[Haskell-cafe] More Flexible Monad Transformer OR Bad Coding Style

Edward Z. Yang ezyang at MIT.EDU
Mon Aug 9 15:37:55 EDT 2010

Excerpts from aditya siram's message of Mon Aug 09 15:05:14 -0400 2010:
> Until test is called in 'main' we don't know the order of monads. In fact
> even the base monad is not know. All we know is that it uses the State and
> Writer monad. In each call to 'test' in main we can determine the stacking
> order and the base monad yielding different results. This seems to be a more
> flexible way of using monad transformers but I haven't seen this in code
> before so is there anything wrong with this style?

There are two points here:

* You have observed that running the monads in different orders results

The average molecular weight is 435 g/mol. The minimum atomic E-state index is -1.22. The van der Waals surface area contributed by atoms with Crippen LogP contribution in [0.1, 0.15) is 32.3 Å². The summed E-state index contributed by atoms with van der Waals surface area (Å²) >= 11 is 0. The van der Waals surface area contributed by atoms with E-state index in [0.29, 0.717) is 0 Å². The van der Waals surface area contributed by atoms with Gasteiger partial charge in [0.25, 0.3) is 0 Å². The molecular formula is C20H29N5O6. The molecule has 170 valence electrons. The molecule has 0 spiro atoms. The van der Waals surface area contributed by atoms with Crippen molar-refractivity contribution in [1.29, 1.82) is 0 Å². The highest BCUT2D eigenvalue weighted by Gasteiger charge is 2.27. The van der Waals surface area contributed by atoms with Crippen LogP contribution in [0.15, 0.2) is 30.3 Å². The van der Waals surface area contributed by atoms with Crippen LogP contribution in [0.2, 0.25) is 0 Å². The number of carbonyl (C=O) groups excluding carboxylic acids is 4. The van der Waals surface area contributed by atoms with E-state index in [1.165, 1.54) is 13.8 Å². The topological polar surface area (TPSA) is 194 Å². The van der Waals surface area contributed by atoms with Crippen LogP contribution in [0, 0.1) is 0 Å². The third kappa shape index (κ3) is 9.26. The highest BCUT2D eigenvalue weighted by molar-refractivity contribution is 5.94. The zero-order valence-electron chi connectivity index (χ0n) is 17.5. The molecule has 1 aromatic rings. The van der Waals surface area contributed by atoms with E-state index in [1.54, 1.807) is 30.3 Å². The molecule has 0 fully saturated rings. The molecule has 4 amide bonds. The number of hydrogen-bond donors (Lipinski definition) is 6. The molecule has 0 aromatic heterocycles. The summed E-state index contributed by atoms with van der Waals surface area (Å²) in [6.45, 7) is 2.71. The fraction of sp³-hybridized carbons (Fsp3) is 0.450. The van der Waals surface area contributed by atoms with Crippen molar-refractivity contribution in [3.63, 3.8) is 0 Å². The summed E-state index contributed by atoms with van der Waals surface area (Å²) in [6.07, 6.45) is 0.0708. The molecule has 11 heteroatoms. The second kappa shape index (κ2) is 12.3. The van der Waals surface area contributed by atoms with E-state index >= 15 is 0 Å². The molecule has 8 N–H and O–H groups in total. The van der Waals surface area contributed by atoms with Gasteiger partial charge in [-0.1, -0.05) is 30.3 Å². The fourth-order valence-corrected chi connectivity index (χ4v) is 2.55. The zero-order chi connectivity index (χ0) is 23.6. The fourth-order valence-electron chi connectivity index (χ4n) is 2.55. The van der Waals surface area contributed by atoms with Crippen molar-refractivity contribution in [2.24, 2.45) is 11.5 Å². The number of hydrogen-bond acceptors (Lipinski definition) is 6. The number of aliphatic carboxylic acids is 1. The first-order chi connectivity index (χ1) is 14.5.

in different values: however, in the case of the examples you've chosen,
  the essential character of the result is still the same.  This is not
  universally true: only some monads "commute", so to speak.  So you definitely
  do not want to leave the ordering implicit if order matters.  But when
  the monads are commutative...

* The general feeling on this issue, as I've heard from Don, is that generic
  types for specifying monad stacks are too fragile: due to the extra generality,
  it's a lot easier to write code that typechecks but doesn't do what you actually
  want it to.  A decent compromise might be to use a concrete stack, and offer
  a utility function that "lifts" it into the generic monad typeclasses.


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